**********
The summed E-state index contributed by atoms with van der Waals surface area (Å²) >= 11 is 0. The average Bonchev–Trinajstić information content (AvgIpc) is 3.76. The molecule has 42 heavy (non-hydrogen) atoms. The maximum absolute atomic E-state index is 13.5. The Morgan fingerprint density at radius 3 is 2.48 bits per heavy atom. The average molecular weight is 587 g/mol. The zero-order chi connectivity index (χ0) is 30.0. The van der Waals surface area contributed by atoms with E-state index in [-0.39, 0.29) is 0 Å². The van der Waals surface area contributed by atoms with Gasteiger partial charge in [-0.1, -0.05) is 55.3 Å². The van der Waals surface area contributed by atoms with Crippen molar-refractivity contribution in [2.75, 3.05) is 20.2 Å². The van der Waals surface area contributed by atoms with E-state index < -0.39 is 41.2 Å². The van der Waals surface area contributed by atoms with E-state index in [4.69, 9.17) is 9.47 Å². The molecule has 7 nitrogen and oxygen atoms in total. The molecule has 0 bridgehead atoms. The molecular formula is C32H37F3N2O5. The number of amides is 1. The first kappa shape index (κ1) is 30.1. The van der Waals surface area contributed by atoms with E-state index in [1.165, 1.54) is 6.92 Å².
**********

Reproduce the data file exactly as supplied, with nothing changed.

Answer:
The summed E-state index contributed by atoms with van der Waals surface area (Å²) >= 11 is 0. The average Bonchev–Trinajstić information content (AvgIpc) is 3.76. The molecule has 42 heavy (non-hydrogen) atoms. The maximum absolute atomic E-state index is 13.5. The Morgan fingerprint density at radius 3 is 2.48 bits per heavy atom. The average molecular weight is 587 g/mol. The zero-order chi connectivity index (χ0) is 30.0. The van der Waals surface area contributed by atoms with E-state index in [-0.39, 0.29) is 0 Å². The van der Waals surface area contributed by atoms with Gasteiger partial charge in [-0.1, -0.05) is 55.3 Å². The van der Waals surface area contributed by atoms with Crippen molar-refractivity contribution in [2.75, 3.05) is 20.2 Å². The van der Waals surface area contributed by atoms with E-state index < -0.39 is 41.2 Å². The van der Waals surface area contributed by atoms with E-state index in [4.69, 9.17) is 9.47 Å². The molecule has 7 nitrogen and oxygen atoms in total. The molecule has 0 bridgehead atoms. The molecular formula is C32H37F3N2O5. The number of amides is 1. The first kappa shape index (κ1) is 30.1. The van der Waals surface area contributed by atoms with E-state index in [1.165, 1.54) is 6.92 Å².